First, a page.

It really annoyed me that it plopped the legend above the chart, when the standard location is on the side. I was able to drag it to the side, but it kept the titles in a wide horizontal, side-by-side arrangement. Looked really stupid.
I fought with it for quite a while and gave up. I published my chart with a legend across the top. Later I went back in and noticed that the legend had two little handles, like a normal text box. It occurred to me that maybe Numbers would let me adjust the size of the box with the legend titles. I thought maybe if I could narrow the box, it would put the titles one above the other instead of side-by-side. Sure enough that worked. I guess I have to think differently with Numbers.
There is one thing that is just plain stupid about Numbers. I was graphing the prices, which ranged from $350-$1150. I wanted horizontal grid lines at every $100. Turns out that Numbers won’t let you type in a value for how far apart you want the lines to be, and it doesn’t even offer you something logical like increments of $100.
Get this, you have to tell it how many steps you want to break the axis up into. For example if the axis went from $0-$1000 and you told it to break it up into 10 steps, then each step would be $100. But if you want your chart to go from $300-$1200 you need to do math and tell it to break it up into 9 steps. How on earth is that easier than saying make a line every one hundred dollars?
Numbers is weird in that you can create multiple spreadsheets on a single page. I’ve always thought that was stupid and I’d never use it and I hate it. But when I was doing my spreadsheet on the phone models and I wanted to count the SKUs I realized a small, second spreadsheet on the same page was a perfect way to do it. I started thinking about all the times I’ve created a new area diagonally away from my main sheet so I could format width and height of cells independently in Excel. This multiple spreadsheets on the same document page approach might actually be useful.
I’m really on a roll hating Numbers here, but there’s more I don’t like. I really dislike their cutesy method of showing formulas. Instead of just showing (B5+C6) it has these goofy wedge-like parentheses that take up a bunch of space and are hard to interpret. And don’t get me started on edit in cell. The stupid formula stays on top of the cells so you can’t see the other cells to add them to the formula! I bet it’s a setting because I know I used to be able to edit down below instead of in cell but I was so angry about this that I gave up.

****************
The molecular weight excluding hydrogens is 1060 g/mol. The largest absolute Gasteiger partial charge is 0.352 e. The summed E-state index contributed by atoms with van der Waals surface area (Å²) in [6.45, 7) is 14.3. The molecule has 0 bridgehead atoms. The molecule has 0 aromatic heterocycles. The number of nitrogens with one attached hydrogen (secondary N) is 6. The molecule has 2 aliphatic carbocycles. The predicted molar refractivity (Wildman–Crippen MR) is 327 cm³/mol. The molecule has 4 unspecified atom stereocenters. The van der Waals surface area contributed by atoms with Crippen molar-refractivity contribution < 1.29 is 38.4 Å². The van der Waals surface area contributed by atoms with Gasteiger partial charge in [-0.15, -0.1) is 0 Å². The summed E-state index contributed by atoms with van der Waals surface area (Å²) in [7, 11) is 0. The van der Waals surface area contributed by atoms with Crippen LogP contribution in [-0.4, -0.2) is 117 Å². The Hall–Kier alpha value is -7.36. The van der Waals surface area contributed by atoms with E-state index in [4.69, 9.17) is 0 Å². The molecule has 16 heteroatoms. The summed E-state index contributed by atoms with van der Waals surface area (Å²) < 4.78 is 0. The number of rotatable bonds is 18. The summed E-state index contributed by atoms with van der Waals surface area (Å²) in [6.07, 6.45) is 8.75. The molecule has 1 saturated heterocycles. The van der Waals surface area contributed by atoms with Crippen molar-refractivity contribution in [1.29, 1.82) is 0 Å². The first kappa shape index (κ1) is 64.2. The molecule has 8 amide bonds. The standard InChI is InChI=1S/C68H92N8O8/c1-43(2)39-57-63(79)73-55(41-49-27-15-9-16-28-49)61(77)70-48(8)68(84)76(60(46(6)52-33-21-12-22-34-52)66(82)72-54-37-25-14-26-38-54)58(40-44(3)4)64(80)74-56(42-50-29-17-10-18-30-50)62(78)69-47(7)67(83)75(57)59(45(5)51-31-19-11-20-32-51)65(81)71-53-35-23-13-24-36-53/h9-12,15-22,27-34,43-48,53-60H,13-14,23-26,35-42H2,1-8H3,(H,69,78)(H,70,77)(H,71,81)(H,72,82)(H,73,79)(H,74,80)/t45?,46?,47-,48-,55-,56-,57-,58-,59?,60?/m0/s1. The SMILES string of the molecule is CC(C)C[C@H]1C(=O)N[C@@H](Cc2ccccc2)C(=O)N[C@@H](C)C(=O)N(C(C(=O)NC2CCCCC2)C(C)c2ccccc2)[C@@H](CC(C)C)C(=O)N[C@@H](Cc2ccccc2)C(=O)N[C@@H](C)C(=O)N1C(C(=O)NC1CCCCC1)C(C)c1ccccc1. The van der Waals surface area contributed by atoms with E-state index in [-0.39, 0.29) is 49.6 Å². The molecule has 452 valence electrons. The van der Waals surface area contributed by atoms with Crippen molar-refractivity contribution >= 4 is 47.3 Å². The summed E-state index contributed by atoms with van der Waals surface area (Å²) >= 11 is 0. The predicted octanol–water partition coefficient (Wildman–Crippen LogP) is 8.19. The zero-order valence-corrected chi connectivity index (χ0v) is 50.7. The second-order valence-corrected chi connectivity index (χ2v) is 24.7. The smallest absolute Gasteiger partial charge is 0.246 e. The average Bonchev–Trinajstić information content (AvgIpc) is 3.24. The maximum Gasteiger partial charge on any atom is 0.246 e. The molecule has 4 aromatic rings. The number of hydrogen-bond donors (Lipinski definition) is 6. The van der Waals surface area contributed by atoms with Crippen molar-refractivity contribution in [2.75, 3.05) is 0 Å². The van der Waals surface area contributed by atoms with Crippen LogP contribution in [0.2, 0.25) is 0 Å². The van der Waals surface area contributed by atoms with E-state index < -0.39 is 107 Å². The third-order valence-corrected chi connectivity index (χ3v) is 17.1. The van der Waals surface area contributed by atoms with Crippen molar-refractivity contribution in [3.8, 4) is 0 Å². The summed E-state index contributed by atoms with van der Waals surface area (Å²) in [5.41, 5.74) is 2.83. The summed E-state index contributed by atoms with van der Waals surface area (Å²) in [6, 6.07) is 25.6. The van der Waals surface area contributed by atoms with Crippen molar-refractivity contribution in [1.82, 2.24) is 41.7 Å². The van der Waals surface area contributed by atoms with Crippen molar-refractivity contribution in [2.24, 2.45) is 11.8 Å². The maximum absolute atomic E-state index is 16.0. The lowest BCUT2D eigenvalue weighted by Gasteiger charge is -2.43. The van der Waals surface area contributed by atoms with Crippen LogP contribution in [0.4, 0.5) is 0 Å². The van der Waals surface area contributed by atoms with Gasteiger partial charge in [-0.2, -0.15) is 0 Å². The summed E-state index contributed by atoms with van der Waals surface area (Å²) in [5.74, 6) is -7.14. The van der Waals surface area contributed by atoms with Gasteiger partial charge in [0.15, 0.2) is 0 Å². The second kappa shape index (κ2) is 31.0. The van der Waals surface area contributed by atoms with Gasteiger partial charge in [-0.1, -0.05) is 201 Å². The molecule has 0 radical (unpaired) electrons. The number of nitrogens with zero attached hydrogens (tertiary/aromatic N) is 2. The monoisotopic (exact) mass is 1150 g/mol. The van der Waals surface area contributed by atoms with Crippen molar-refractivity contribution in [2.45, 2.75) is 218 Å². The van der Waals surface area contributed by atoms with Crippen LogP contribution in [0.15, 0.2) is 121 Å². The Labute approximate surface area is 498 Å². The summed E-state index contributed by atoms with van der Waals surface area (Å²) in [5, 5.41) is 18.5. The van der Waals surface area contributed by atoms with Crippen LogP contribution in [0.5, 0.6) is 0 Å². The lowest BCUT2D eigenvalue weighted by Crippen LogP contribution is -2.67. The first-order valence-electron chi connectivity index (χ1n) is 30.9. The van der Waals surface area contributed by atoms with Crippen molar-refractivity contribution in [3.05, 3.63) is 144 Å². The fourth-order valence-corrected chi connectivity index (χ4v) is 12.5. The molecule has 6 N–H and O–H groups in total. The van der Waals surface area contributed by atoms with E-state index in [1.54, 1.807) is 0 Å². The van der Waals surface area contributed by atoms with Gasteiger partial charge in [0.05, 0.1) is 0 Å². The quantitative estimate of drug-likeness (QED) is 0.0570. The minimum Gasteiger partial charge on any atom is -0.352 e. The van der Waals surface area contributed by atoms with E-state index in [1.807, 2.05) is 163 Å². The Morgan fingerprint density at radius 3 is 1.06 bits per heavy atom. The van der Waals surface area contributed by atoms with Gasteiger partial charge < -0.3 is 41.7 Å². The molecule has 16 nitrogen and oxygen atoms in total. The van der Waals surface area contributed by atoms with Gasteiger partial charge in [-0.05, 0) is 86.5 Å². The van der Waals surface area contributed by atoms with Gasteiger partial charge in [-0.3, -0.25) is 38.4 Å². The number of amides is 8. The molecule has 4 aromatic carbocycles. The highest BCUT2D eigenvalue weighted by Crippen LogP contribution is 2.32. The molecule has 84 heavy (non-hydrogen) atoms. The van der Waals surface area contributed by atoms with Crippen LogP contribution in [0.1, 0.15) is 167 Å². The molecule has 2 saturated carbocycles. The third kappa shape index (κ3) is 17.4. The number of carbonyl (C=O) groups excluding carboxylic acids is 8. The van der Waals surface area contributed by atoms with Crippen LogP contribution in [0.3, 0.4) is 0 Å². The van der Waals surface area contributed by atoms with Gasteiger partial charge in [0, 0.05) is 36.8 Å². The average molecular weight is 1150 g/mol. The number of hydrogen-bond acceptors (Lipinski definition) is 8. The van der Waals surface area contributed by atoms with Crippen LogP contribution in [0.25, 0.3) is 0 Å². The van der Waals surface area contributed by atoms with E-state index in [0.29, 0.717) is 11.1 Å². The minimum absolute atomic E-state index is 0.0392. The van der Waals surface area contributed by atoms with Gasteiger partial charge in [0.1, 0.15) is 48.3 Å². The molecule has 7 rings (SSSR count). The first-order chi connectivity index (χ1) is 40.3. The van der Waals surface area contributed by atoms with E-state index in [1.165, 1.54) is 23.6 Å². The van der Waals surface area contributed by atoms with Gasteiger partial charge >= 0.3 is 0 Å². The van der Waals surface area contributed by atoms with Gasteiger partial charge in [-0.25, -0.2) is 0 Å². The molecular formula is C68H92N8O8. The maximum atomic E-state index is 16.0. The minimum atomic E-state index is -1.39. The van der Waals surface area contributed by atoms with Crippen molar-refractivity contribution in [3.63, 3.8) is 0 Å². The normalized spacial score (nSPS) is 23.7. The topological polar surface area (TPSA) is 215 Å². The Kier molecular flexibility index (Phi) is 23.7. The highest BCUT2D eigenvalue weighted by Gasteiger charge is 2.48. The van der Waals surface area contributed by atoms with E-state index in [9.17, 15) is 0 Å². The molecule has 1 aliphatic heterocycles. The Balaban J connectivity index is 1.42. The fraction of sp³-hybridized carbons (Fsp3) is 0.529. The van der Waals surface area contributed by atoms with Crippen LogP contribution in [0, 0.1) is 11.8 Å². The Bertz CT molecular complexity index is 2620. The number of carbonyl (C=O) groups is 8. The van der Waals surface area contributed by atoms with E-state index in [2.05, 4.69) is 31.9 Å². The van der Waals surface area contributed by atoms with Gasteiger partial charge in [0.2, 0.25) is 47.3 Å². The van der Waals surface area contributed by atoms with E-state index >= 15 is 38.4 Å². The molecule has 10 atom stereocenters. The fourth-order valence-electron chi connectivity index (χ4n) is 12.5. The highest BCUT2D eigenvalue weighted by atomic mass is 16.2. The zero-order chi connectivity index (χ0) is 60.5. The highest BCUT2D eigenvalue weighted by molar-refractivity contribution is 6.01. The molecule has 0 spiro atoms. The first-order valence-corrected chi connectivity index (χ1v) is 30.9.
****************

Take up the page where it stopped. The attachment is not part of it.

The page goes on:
Then the other day I tried to use Numbers on the iPad to do a really simple spreadsheet. I was really frustrated with it. In this sheet I had a row of information that I needed filled down. On the Mac, you see a little yellow box when you hover over an edge of a cell, and if you grab it, you can pull in that direction to fill the information to the new cells. But on the iPad it doesn’t have that. I had to select a cell, tap and hold to copy, tap and hold to paste. Got really tedious after a while.
In what is probably another case of me just missing things, I was never able to figure out how to name my gosh-darned spreadsheet while it was open. I finally thought to go back out to the giant grid of spreadsheets and tap and hold there, and sure enough one of the options was to rename. That’s just dumb. The time I want to name something is while I have it open!
You might think this is picky but it still seems dumb to me. In Numbers on iPad you have a choice of a regular keyboard or a number pad. If I’m typing in some numbers, the number pad makes sense. But guess what they didn’t put on the number pad? An equals sign. Sheesh.
I’m not giving Microsoft a pass on this one though. I tried to use Excel on the iPad and I had pretty much the same kinds of problems as with Numbers. You can drag and choose fill, but at first it didn’t do anything. I eventually did figure out how to use it, but it wasn’t super user friendly. Excel has nicer formulas and I was able to name my dag-nab spreadsheet at least, but the menus were limited and confusing and I ran away from it too.
So what have I concluded about all this? I think I’ll stick with Office 365 and my $100 subscription. It doesn’t make me want to throw my Mac across the room and it’s really expensive, but compared to the alternatives, at least the software is good and I understand how to use it. How’s that for an endorsement?